In reviewing a habeas corpus petition, it is not our job to re-examine the state court's interpretation of its own state law. We cannot find that a state court wrongly interpreted or applied its own law. Federal issues alone, not state law issues, are cognizable in federal habeas corpus proceedings. Estelle v. McGuire, 502 U.S. 62, 67-68, 112 S.Ct. 475, 480 (1991); see Lambert v. Davis 449 F.3d 774, 778-79 (7th Cir. 2006) (federal court lacks subject matter over claims regarding misinterpretation of state law); Perruquet v. Briley, 390 F.3d 505, 511 (7th Cir. 2004) (errors of state law are "not cognizable on habeas review"). Accordingly, we can only review whether Illinois courts' interpretation of the felony murder statute violates federal law in its application to the set of facts in Naranjo's case.
Due Process under the Fourteenth Amendment requires that the state's action bear a rational relationship to a constitutionally permissible objective. Williamson v. Lee Optical of Oklahoma, 348 U.S. 483, 491, 75 S.Ct. 461, 466 (1955); Maguire v. Thompson, 957 F.2d 374, 376 (7th Cir. 1992). Here, the purpose of the Illinois felony murder rule and its proximate cause theory of liability is to prevent inherently dangerous activity. See e.g. Lowery, 178 Ill. 2d at 495, 687 N.E.2d at 977 (the differentiation between felonies and felony murder's forcible felonies "reflects the legislature's concern for protecting the general populace and deterring criminals from acts of violence"). We find the state's objective in protecting its citizens from violent crime a permissible legislative objective.
The Illinois legislature expressly intended to codify a proximate cause theory of liability in drafting Illinois' first degree murder statute. When the legislature codified the first degree murder statute in 1961, the Committee Comments stated that "it is immaterial whether the killing . . . is intentional or accidental, or is committed . . . even by a third person trying to prevent the commission of a felony." 720 ILCS Ann. 5/9-1, Committee Comments -- 1961, at 15 (Smith-Hurd 2002) (citing People v. Payne, 359 Ill. 246, 255, 194 N.E. 539, 543 (1935)) [hereinafter Committee Comments].*fn8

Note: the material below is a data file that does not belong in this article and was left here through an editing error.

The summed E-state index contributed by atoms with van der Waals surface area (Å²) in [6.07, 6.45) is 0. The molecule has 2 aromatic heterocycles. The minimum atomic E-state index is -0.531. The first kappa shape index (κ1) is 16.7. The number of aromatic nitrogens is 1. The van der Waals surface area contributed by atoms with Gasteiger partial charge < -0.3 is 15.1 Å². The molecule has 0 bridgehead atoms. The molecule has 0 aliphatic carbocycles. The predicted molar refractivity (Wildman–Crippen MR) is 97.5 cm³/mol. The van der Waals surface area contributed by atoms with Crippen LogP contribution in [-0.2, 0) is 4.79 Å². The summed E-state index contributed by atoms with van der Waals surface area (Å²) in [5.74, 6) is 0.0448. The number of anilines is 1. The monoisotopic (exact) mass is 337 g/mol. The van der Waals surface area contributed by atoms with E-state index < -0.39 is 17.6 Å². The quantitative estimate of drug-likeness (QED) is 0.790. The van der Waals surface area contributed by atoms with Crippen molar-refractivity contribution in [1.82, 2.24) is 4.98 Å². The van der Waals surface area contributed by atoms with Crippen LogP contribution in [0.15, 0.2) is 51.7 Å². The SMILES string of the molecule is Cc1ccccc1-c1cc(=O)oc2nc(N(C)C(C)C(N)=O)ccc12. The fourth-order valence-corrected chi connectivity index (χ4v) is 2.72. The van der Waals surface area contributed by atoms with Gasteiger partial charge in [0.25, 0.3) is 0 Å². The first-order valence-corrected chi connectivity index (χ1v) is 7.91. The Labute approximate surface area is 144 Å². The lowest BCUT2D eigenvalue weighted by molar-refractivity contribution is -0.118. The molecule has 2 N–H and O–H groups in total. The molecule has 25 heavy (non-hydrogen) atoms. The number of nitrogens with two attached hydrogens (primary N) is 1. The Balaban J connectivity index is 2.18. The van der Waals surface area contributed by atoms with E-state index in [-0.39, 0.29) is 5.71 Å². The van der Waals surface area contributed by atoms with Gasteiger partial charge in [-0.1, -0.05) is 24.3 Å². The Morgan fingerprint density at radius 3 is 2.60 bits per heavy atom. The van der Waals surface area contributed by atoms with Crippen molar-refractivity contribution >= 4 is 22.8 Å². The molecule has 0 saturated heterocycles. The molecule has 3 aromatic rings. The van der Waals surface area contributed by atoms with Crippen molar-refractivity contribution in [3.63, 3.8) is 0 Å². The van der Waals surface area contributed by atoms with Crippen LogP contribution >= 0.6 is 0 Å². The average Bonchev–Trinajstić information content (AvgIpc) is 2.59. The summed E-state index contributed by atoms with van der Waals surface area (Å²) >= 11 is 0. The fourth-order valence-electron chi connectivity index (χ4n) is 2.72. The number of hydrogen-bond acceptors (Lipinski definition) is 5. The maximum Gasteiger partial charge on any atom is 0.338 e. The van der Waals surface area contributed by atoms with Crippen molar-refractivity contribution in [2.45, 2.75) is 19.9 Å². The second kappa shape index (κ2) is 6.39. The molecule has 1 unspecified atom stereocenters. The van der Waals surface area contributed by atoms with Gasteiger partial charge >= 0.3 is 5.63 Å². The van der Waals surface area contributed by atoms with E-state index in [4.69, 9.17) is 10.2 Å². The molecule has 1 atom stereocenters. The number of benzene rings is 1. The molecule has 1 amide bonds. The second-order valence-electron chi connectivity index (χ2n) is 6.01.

The application of the felony murder rule to Naranjo's actions bears a rational relationship to the constitutionally permissible objective of preventing inherently dangerous activity. The Illinois courts held that Naranjo was criminally liable for the death of his co-felon where, during a home invasion, one of the home's occupants shot and killed his co-felon. Naranjo was participating in a violent felony when death resulted. The application of felony murder to this set of facts is not so irrational as to violate the Due Process Clause.*fn9 See e.g., U.S. ex rel. Rock v. Pinkey, 430 F.Supp. 176, 180 (N.D.Ill. 1977), aff'd, 582 F.2d 1282 (7th Cir. 1978) (mem.) (holding that the application of Illinois felony murder rule to defendant did not violate the Fourteenth Amendment's Due Process Clause where defendant and his two co-felons were attempting to escape from the scene of a burglary and an officer mistakenly shot and killed a fellow officer while in pursuit of the felons because the application bore a rational relationship to a constitutional legislative objective).
Because Illinois' application of a proximate cause theory of liability to the facts of Naranjo's case bears a rational relationship to the legislative intent, and the Petitioner has nowhere identified a precedent for finding that the application of a proximate cause theory of liability in his case is unconstitutional,*fn10 we cannot find that the felony murder rule as applied to Naranjo is unconstitutional.*fn11
Naranjo alleges that his indictment did not set forth the elements of first degree murder and therefore violated his right to know the nature of the crime charged under the Sixth Amendment and his right to due process of law under the Fourteenth Amendment. (Pet. at 8.) Specifically, Naranjo contends the indictment failed to state that he killed anyone or performed the acts which caused the death of anyone. (Reply at 7.) In reviewing this claim, the Appellate Court relied on the rule set forth in 725 ILCS 5/111-3 of the Code of Criminal Procedure, which requires that the indictment "state the name of the offense, the statutory provision alleged to have been violated, the nature and elements of the offense charged, the date and county of the offense, and the name of the accused, if known." (Resp. Ex. K at 5.) The Court determined that Naranjo's indictment allowed him to prepare a proper defense and therefore his claim failed. Id. We conclude that the Illinois court's holding was neither "contrary to" nor an "unreasonable application" of federal law, nor was it a "decision based on an unreasonable determination of the facts." 28 U.S.C. § 2254(d).